Work Package

What is a Work Package and what characteristics can it contain?

A service to be performed in a project

A work package defines a service that is to be performed in the course of a project on a defined date and with a planned effort. The term itself already indicates it: it is a package of work. Thus a work package can have an internal structure and be divided into smaller work steps. Since there is (or should always be) one responsible person per work package, the project management does not have to deal with all work steps, but can concentrate on larger planning units such as work packages or project phases.

According to PRINCE2, a work package is merely a kind of work order that the project manager places with a team leader. According to the PMBOK Guide, a work package is an element in the work breakdown structure that uses work to produce a deliverable that can be divided into tasks. The work can be performed by a single employee or a team. The scope of a work package is not always defined. It is important that a work package does not represent the smallest element in a work breakdown structure – this interpretation has been outdated since DIN 69901-5:2009-1 “Project management – Project management systems – Part 5: Terms” at the latest.

In theory, a work package could be completed in a few minutes or correspond to a subproject. It is therefore important for organisations and their projects to have a common understanding of the terms used: project, subproject, task, activity, sub-activity, work package, task, etc.

Characteristics of Work Packages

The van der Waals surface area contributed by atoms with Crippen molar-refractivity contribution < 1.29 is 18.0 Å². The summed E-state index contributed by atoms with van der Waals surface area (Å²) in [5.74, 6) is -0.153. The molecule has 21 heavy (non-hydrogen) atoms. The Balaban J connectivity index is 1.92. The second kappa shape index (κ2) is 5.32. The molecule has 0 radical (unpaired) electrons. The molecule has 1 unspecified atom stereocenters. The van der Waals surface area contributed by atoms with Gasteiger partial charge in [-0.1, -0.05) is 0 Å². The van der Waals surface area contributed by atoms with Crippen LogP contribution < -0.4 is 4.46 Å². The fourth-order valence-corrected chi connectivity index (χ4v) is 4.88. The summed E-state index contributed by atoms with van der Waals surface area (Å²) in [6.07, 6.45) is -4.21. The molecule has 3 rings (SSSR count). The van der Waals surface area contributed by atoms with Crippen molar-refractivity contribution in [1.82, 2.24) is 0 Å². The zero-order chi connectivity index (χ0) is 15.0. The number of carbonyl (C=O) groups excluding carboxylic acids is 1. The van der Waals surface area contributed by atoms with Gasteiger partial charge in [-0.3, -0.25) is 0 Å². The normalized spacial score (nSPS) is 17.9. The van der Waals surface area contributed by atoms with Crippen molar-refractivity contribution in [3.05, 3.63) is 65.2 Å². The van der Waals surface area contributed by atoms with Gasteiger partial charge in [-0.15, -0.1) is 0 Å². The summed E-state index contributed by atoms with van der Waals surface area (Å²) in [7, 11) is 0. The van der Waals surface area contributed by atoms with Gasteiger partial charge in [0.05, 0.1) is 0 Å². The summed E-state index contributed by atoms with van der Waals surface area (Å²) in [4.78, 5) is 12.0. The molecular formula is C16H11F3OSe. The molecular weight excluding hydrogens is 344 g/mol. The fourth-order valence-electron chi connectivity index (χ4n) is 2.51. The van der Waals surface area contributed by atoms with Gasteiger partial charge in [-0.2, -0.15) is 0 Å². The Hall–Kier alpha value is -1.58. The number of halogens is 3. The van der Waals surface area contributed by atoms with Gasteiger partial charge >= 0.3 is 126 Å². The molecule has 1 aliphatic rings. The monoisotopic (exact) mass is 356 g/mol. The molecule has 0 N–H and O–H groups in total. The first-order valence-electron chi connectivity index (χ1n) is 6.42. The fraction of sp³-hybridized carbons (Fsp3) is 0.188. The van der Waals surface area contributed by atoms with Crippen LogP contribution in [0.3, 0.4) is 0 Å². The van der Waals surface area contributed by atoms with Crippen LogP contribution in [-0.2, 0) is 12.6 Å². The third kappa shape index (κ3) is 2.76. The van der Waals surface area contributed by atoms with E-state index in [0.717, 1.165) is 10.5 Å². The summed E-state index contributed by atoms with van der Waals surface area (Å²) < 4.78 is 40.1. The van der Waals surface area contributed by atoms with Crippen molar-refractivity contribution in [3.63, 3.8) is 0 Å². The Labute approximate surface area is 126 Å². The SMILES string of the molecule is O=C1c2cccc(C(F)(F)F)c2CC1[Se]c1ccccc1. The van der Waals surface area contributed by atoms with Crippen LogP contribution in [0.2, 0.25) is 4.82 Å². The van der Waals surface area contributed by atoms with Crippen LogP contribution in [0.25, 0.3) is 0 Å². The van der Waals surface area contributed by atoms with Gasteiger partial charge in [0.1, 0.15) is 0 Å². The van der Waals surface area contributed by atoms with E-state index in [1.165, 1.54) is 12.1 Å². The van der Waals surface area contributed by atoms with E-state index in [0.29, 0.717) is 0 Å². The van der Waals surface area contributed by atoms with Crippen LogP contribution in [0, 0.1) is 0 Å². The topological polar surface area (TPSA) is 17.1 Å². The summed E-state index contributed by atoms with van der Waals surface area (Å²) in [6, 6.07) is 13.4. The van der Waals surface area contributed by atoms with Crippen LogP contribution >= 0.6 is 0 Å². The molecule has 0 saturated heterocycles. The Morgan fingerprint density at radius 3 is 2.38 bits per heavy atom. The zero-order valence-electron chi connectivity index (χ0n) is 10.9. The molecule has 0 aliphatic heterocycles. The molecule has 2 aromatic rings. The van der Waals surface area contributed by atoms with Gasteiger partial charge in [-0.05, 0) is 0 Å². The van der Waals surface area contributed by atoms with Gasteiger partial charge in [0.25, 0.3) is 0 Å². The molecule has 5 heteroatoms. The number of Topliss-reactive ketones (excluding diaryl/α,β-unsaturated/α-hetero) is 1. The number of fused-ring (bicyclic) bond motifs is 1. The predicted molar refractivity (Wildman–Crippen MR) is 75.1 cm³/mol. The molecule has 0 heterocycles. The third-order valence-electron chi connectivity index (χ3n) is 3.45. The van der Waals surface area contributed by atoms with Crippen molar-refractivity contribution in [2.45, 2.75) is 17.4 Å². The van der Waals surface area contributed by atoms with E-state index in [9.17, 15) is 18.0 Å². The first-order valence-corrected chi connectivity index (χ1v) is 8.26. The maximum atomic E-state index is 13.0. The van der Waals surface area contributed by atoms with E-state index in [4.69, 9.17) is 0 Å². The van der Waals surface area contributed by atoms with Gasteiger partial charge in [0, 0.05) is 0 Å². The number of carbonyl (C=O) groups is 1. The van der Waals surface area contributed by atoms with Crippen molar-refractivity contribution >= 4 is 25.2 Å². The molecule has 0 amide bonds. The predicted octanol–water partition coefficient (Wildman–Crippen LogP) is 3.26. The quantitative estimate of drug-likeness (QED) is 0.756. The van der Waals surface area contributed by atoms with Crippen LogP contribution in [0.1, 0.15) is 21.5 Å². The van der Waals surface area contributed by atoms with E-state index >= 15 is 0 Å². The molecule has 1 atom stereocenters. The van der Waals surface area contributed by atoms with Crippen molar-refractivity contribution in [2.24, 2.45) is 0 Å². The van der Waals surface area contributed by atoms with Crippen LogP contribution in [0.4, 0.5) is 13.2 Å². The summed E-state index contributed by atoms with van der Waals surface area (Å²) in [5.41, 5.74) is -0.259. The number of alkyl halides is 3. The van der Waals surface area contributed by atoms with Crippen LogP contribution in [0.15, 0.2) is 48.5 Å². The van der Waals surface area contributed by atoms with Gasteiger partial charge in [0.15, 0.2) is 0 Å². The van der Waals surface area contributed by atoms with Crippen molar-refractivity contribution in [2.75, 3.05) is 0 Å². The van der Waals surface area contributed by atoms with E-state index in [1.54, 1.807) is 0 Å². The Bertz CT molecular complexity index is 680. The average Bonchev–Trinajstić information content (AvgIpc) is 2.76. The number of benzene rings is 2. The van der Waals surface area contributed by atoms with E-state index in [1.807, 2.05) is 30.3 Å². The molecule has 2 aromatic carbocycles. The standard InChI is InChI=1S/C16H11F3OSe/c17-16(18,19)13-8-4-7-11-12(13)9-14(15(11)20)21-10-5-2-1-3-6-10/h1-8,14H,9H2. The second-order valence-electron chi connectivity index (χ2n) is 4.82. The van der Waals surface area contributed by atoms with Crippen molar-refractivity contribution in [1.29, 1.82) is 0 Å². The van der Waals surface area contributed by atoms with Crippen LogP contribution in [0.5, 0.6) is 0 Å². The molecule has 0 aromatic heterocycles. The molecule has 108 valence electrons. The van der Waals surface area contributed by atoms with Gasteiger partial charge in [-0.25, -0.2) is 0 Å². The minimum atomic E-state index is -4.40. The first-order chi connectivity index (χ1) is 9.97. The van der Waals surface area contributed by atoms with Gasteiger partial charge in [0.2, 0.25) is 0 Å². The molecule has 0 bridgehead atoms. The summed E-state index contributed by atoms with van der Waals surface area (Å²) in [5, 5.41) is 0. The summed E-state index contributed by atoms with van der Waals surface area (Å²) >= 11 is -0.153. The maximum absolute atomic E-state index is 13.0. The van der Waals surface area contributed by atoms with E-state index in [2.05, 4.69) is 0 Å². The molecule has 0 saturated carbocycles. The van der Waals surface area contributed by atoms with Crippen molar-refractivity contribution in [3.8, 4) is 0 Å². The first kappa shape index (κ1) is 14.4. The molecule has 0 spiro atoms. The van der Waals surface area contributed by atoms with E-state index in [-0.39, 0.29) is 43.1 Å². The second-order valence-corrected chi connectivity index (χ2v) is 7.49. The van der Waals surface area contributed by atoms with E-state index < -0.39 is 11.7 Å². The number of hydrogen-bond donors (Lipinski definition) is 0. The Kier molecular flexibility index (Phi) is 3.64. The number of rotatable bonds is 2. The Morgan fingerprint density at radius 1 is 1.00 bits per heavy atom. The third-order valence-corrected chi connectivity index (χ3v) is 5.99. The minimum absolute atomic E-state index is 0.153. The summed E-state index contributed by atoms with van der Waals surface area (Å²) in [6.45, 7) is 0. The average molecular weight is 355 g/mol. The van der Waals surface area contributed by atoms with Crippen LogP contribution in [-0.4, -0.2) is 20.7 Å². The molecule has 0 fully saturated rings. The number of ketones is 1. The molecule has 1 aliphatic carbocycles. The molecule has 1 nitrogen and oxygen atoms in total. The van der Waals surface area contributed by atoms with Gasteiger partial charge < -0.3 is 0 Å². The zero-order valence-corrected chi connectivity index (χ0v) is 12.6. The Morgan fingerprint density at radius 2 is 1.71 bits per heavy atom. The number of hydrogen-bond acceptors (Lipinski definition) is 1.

In principle, the following characteristics can be captured:

  • There is one employee responsible for each work package. Other employees can participate in the work package. This can be assigned via resource management and visualised using a Gantt chart, for example.
  • Even if a work package could theoretically be a subproject, it is usually planned in project phases. In principle, a work package is always assigned to a project, whereby a project can of course also include numerous work packages.
  • In terms of content, a work package must contain a clear work order, including a description of the task and the expected result, as well as the start date, end date, planned effort and, if necessary, a budget and planned costs.
  • The efforts made are documented by time recording. And, of course, the stage of completion and status information can also be recorded.
  • Similar to the project phases, it makes sense to plan the duration and scope of work packages relatively evenly.
    If there are relationships to other work results, there should be agreement on the interface used and the transfer of the work results.
  • Of course, changes or change requests in the course of a project can have an impact on work packages. It is advisable to document these effects.

 

Work Package - example of a template

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Notes:

Here you will find additional information from our Smartpedia section:

Smartpedia: What is a Work Breakdown Structure?

What is a Work Breakdown Structure?

Smartpedia: How is the Stage of Completion determined?

How is the Stage of Completion determined?